Joseph Kiesecker, Ph.D.
Background: Ten years ago, reports of field observations of frogs with severe, non-trauma related limb deformities started to appear in the scientific literature. The first observations were made in Minnesota; however, biologists soon noticed similar abnormalities in other parts of the U.S. The exact cause of the missing and malformed limbs remains to be identified. Also unanswered is the question of whether these observations are a sentinel of human environmental health effects. Possible explanations of the effects include increased UV radiation exposure, parasitic infection, and exposure to environmental chemicals. In new research supported by NIEHS, exposure to environmental chemicals was further investigated.
Advance: In a cross-sectional survey of 42 wetlands in Vermont, limb malformations varied from none to slightly over ten percent. A subsample of the frogs in these regions did not associated parasitic infection with malformation. However, proximity to agricultural land use was associated with an increased risk (odds ratio = 2.26) of limb malformation.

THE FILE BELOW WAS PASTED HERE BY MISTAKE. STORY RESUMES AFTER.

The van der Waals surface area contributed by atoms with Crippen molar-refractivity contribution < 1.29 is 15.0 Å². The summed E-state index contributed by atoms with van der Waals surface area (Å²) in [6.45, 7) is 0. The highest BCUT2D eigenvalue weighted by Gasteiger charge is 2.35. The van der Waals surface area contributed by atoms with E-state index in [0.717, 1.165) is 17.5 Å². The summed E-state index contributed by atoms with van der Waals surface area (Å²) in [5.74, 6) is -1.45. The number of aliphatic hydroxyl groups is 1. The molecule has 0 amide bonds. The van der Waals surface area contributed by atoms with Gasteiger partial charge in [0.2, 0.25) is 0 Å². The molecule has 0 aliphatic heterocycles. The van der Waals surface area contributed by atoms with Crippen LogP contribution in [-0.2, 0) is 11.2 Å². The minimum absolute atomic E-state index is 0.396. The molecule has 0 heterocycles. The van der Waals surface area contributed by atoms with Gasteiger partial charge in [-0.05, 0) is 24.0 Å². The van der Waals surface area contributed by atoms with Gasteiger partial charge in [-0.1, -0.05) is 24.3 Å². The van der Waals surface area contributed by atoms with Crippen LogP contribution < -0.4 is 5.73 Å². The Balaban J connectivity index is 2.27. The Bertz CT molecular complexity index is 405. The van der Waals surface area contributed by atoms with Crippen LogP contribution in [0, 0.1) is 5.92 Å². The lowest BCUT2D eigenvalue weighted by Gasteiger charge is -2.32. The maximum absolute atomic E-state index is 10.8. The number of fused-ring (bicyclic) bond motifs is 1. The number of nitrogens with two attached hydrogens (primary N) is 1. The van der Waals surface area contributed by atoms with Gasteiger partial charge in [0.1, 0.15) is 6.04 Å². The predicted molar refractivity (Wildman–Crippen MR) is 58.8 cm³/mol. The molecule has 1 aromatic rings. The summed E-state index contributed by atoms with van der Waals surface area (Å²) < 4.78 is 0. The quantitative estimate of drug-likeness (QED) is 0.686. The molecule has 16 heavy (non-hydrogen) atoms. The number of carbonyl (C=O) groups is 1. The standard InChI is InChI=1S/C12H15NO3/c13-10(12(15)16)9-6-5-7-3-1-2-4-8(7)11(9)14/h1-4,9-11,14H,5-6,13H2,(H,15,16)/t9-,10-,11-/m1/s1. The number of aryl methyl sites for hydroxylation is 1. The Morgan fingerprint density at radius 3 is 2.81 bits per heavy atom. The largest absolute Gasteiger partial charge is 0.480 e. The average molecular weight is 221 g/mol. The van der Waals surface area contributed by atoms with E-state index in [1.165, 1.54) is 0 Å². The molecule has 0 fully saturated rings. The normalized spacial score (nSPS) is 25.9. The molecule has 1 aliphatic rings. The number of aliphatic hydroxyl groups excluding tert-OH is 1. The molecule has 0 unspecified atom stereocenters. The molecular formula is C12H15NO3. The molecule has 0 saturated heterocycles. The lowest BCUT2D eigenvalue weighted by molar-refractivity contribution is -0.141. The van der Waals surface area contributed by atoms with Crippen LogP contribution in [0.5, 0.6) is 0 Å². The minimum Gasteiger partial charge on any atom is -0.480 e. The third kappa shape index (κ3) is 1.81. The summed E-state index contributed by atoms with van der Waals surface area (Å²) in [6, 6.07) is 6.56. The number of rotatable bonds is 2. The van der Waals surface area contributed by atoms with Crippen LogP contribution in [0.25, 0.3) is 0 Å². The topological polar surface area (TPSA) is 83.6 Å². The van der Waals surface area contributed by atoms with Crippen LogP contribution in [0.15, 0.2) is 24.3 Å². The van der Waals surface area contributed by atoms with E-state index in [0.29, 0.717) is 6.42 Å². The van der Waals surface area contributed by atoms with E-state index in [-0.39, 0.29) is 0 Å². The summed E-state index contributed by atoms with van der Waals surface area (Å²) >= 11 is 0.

Implications: Although the human health relevance of these findings remains to be determined, they are disturbing none-the-less. Future studies need to focus on determining the exact chemical or mixture of exposures that produce these effects and whether similar exposures in humans would produce adverse effects. Another key need is identifying human health effects that are analogous to frog limb deformities by establishing gene sequence homology between frogs and humans.
Citation: Taylor B, Skelly D, Demarchis LK, Slade MD, Galusha D, Rabinowitz PM. Proximity to pollution sources and risk of amphibian limb malformation. Environ Health Perspect. 2005 Nov;113(11):1497-501.